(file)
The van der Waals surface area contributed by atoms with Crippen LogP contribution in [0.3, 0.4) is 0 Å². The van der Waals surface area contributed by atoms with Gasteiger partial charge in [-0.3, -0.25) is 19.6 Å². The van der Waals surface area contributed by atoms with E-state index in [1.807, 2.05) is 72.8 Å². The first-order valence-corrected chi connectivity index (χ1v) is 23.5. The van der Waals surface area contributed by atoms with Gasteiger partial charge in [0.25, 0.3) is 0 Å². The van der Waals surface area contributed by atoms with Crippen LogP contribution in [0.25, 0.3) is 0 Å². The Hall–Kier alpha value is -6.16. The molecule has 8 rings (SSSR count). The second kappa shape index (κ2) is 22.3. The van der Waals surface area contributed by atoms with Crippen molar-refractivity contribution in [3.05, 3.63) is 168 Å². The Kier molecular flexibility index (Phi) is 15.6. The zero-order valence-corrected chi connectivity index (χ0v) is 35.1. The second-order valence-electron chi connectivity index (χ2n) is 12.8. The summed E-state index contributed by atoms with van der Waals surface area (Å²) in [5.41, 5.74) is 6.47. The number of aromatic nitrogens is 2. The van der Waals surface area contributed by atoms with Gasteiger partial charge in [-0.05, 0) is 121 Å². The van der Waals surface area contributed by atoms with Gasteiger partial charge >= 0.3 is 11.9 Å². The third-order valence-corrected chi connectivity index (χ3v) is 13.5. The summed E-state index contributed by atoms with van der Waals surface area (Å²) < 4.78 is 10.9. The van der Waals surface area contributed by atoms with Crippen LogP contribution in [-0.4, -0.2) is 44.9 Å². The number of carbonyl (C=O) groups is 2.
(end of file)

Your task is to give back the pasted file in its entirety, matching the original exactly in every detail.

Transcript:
The van der Waals surface area contributed by atoms with Crippen LogP contribution in [0.3, 0.4) is 0 Å². The van der Waals surface area contributed by atoms with Gasteiger partial charge in [-0.3, -0.25) is 19.6 Å². The van der Waals surface area contributed by atoms with E-state index in [1.807, 2.05) is 72.8 Å². The first-order valence-corrected chi connectivity index (χ1v) is 23.5. The van der Waals surface area contributed by atoms with Gasteiger partial charge in [0.25, 0.3) is 0 Å². The van der Waals surface area contributed by atoms with Crippen LogP contribution in [0.25, 0.3) is 0 Å². The Hall–Kier alpha value is -6.16. The molecule has 8 rings (SSSR count). The second kappa shape index (κ2) is 22.3. The van der Waals surface area contributed by atoms with Crippen molar-refractivity contribution in [3.05, 3.63) is 168 Å². The Kier molecular flexibility index (Phi) is 15.6. The zero-order valence-corrected chi connectivity index (χ0v) is 35.1. The second-order valence-electron chi connectivity index (χ2n) is 12.8. The summed E-state index contributed by atoms with van der Waals surface area (Å²) in [5.41, 5.74) is 6.47. The number of aromatic nitrogens is 2. The van der Waals surface area contributed by atoms with Gasteiger partial charge in [-0.05, 0) is 121 Å². The van der Waals surface area contributed by atoms with Gasteiger partial charge >= 0.3 is 11.9 Å². The third-order valence-corrected chi connectivity index (χ3v) is 13.5. The summed E-state index contributed by atoms with van der Waals surface area (Å²) < 4.78 is 10.9. The van der Waals surface area contributed by atoms with Crippen LogP contribution in [-0.4, -0.2) is 44.9 Å². The number of carbonyl (C=O) groups is 2.